Humus and soil fertility
When I look at a forest, I can see plants and trees growing naturally and profusely. So the land is very fertile, and without human intervention.
Plants need soil to grow, and the soil also needs plants and their roots to maintain themselves.
For example, if a forest is cut, the roots die and nothing retains the soil. This creates erosion, and the soil can be trapped by the rains causing landslides that are dangerous to humans.
This is why it is important to respect the vegetation and preserve forests.
Beneath the forest litter is the humus: it forms a black layer, similar to soil, moist and sticky, created and maintained by the decomposition of the organic matter, created by living beings and mainly by the combined action of animals, bacteria and soil fungi. Humus has a very recognizable smell of “undergrowth”. It is rich in nutrients and “mycorrhizae” which are a union between microscopic fungi and the roots of plants forming an excellent fertilizer for plants.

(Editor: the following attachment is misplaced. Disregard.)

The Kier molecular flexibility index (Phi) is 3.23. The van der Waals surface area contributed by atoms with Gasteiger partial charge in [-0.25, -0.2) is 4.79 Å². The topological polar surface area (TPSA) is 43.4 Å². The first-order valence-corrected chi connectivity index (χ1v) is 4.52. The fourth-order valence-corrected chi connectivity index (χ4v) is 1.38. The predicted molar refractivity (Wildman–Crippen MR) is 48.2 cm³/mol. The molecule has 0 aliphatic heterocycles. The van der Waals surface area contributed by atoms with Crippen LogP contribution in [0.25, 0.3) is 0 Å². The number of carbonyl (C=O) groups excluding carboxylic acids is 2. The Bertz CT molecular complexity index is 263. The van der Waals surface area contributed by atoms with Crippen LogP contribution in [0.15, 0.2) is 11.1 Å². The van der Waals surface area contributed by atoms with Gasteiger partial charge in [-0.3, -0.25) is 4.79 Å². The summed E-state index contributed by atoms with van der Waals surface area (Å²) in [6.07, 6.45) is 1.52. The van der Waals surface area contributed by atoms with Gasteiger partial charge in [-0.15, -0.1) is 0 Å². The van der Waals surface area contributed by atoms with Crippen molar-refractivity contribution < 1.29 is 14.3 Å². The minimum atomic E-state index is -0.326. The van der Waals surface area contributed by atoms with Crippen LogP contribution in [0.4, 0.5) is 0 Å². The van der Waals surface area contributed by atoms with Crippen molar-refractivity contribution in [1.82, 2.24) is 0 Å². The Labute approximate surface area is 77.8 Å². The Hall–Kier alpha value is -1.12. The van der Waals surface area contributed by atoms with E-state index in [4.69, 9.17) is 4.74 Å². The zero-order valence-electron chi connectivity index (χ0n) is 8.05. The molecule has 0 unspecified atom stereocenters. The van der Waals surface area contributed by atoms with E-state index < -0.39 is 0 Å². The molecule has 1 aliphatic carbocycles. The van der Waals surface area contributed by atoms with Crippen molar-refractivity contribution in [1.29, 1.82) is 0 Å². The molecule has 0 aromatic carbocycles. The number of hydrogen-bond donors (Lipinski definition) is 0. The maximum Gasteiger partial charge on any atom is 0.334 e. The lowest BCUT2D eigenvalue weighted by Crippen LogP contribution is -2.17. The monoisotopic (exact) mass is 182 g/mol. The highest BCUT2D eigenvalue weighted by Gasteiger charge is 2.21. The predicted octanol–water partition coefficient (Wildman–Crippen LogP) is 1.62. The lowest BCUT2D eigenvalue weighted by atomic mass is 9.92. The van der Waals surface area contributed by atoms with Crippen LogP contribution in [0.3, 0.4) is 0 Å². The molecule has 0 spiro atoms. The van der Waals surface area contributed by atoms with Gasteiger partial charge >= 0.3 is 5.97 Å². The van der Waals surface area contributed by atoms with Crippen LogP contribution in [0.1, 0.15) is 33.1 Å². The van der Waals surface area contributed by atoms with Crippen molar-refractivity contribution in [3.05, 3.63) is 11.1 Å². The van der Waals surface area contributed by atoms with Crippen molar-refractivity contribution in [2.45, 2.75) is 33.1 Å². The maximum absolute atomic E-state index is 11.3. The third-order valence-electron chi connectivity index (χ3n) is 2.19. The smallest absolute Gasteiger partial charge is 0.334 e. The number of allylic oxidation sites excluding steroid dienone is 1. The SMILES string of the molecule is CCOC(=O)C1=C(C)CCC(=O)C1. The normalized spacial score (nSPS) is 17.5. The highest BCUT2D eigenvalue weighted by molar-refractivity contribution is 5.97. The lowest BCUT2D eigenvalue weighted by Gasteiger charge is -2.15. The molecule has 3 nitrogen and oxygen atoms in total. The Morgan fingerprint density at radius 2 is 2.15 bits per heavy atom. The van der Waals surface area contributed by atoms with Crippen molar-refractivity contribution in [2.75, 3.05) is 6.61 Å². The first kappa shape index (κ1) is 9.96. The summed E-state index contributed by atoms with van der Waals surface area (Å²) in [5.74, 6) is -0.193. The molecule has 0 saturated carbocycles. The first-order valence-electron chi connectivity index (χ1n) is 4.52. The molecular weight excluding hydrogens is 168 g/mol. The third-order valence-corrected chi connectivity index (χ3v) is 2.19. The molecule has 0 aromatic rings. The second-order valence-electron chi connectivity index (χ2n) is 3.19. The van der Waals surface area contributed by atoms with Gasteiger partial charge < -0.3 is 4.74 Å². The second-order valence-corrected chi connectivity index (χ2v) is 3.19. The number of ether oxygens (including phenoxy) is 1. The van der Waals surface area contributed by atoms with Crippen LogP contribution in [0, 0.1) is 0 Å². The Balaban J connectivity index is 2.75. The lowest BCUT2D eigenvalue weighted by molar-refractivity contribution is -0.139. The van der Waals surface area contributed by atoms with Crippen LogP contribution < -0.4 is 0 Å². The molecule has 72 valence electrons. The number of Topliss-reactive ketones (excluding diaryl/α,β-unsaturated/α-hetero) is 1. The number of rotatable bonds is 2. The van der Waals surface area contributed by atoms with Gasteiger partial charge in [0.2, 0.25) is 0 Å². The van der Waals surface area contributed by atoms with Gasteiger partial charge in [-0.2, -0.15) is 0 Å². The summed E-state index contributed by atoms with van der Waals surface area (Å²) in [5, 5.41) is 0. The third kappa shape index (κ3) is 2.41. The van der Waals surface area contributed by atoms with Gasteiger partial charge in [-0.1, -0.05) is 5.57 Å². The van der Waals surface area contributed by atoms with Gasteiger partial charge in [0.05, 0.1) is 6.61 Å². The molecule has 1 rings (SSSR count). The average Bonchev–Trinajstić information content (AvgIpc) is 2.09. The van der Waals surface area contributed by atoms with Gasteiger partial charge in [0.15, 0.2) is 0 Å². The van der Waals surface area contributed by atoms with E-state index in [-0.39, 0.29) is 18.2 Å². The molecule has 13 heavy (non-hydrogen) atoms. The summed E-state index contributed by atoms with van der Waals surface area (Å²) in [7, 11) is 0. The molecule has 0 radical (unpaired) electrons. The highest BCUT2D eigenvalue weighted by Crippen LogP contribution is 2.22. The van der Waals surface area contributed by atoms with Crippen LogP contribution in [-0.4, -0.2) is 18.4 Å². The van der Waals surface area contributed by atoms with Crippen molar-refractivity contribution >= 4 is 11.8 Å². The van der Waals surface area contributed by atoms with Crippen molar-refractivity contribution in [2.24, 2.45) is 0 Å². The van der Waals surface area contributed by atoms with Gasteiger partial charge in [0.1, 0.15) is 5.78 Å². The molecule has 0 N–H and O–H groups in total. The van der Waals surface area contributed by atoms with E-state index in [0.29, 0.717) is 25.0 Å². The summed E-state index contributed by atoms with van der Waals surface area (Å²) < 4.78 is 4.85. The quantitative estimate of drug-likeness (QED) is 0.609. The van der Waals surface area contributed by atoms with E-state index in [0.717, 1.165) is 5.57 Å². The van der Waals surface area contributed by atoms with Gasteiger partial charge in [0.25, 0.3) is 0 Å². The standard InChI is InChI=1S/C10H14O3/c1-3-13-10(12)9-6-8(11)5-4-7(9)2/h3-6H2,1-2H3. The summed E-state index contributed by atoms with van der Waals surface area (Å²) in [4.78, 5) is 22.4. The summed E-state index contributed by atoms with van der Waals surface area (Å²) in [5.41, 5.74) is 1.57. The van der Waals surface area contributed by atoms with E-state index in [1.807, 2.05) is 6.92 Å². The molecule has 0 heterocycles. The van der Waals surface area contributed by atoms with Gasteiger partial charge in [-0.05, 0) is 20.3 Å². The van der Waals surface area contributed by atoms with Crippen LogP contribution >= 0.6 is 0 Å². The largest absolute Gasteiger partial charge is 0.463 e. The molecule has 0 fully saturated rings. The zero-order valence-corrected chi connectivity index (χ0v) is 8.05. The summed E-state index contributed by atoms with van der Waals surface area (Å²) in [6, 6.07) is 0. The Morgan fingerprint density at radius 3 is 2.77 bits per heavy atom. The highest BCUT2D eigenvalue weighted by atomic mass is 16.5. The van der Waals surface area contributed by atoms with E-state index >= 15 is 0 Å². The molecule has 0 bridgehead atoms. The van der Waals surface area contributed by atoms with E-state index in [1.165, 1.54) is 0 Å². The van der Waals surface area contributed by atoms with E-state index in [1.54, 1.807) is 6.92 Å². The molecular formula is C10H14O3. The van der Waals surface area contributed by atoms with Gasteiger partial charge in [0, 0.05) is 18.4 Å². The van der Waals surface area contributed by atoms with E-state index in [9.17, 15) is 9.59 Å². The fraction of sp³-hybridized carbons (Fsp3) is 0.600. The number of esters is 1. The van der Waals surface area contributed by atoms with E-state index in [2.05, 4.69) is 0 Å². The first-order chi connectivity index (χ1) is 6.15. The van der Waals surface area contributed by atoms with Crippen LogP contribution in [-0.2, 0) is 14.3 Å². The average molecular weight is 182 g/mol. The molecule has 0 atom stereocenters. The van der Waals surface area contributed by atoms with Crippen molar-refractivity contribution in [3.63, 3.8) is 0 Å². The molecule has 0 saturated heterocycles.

It is possible to reproduce the fertility of the humus by creating a raised bed by burying materials that will decompose, as in a forest.
We will first put first big branches that will decompose more slowly and hold the water, then we’ll have to put smaller branches, dry leaves and earth … We have to alternate materials containing nitrogen (eg cut grass) and carbon-containing materials (eg dry leaves). It is important to use as much as possible what is found around and which is considered as vegetable “waste”. This is why it is useful to have trees near the plantations.
These raised beds, sometimes called “permanent”, are very fertile and require little water and little maintenance. They create an ecological solution for all.